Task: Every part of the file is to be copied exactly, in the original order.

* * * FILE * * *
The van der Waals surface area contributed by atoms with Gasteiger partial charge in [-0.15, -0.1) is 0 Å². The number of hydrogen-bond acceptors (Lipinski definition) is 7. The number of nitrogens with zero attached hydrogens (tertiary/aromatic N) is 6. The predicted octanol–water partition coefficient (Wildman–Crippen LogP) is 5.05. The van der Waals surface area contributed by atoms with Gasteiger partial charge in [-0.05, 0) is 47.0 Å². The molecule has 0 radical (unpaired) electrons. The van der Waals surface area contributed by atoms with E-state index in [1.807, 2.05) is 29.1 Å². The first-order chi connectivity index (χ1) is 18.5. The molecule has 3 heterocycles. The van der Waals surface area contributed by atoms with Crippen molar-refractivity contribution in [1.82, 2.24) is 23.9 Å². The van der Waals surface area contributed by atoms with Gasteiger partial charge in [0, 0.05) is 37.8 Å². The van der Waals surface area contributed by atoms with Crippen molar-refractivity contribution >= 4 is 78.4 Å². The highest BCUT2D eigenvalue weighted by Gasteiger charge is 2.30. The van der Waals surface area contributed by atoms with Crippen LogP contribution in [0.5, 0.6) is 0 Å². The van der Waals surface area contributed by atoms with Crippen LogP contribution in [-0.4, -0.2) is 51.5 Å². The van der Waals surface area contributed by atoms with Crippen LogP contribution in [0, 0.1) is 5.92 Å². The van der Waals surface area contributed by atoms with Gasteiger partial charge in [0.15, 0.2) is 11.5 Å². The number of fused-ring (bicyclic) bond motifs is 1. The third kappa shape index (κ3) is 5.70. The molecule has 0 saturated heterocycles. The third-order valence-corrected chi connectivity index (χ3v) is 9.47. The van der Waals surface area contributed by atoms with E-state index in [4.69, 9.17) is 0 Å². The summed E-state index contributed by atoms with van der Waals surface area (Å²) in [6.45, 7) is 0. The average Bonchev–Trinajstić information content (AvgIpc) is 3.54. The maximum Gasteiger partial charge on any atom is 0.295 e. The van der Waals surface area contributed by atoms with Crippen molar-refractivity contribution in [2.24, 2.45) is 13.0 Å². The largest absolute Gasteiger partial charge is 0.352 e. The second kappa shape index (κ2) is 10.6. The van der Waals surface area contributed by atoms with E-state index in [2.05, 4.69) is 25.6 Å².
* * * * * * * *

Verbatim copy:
The van der Waals surface area contributed by atoms with Gasteiger partial charge in [-0.15, -0.1) is 0 Å². The number of hydrogen-bond acceptors (Lipinski definition) is 7. The number of nitrogens with zero attached hydrogens (tertiary/aromatic N) is 6. The predicted octanol–water partition coefficient (Wildman–Crippen LogP) is 5.05. The van der Waals surface area contributed by atoms with Gasteiger partial charge in [-0.05, 0) is 47.0 Å². The molecule has 0 radical (unpaired) electrons. The van der Waals surface area contributed by atoms with E-state index in [1.807, 2.05) is 29.1 Å². The first-order chi connectivity index (χ1) is 18.5. The molecule has 3 heterocycles. The van der Waals surface area contributed by atoms with Crippen molar-refractivity contribution in [1.82, 2.24) is 23.9 Å². The van der Waals surface area contributed by atoms with Gasteiger partial charge in [0, 0.05) is 37.8 Å². The van der Waals surface area contributed by atoms with Crippen molar-refractivity contribution >= 4 is 78.4 Å². The highest BCUT2D eigenvalue weighted by Gasteiger charge is 2.30. The van der Waals surface area contributed by atoms with Crippen LogP contribution in [0.5, 0.6) is 0 Å². The van der Waals surface area contributed by atoms with Crippen LogP contribution in [-0.4, -0.2) is 51.5 Å². The van der Waals surface area contributed by atoms with Crippen LogP contribution in [0, 0.1) is 5.92 Å². The van der Waals surface area contributed by atoms with Gasteiger partial charge in [0.15, 0.2) is 11.5 Å². The number of fused-ring (bicyclic) bond motifs is 1. The third kappa shape index (κ3) is 5.70. The molecule has 0 saturated heterocycles. The third-order valence-corrected chi connectivity index (χ3v) is 9.47. The van der Waals surface area contributed by atoms with E-state index in [4.69, 9.17) is 0 Å². The summed E-state index contributed by atoms with van der Waals surface area (Å²) in [6.45, 7) is 0. The average Bonchev–Trinajstić information content (AvgIpc) is 3.54. The maximum Gasteiger partial charge on any atom is 0.295 e. The van der Waals surface area contributed by atoms with Crippen molar-refractivity contribution in [2.24, 2.45) is 13.0 Å². The largest absolute Gasteiger partial charge is 0.352 e. The second kappa shape index (κ2) is 10.6. The van der Waals surface area contributed by atoms with E-state index in [2.05, 4.69) is 25.6 Å².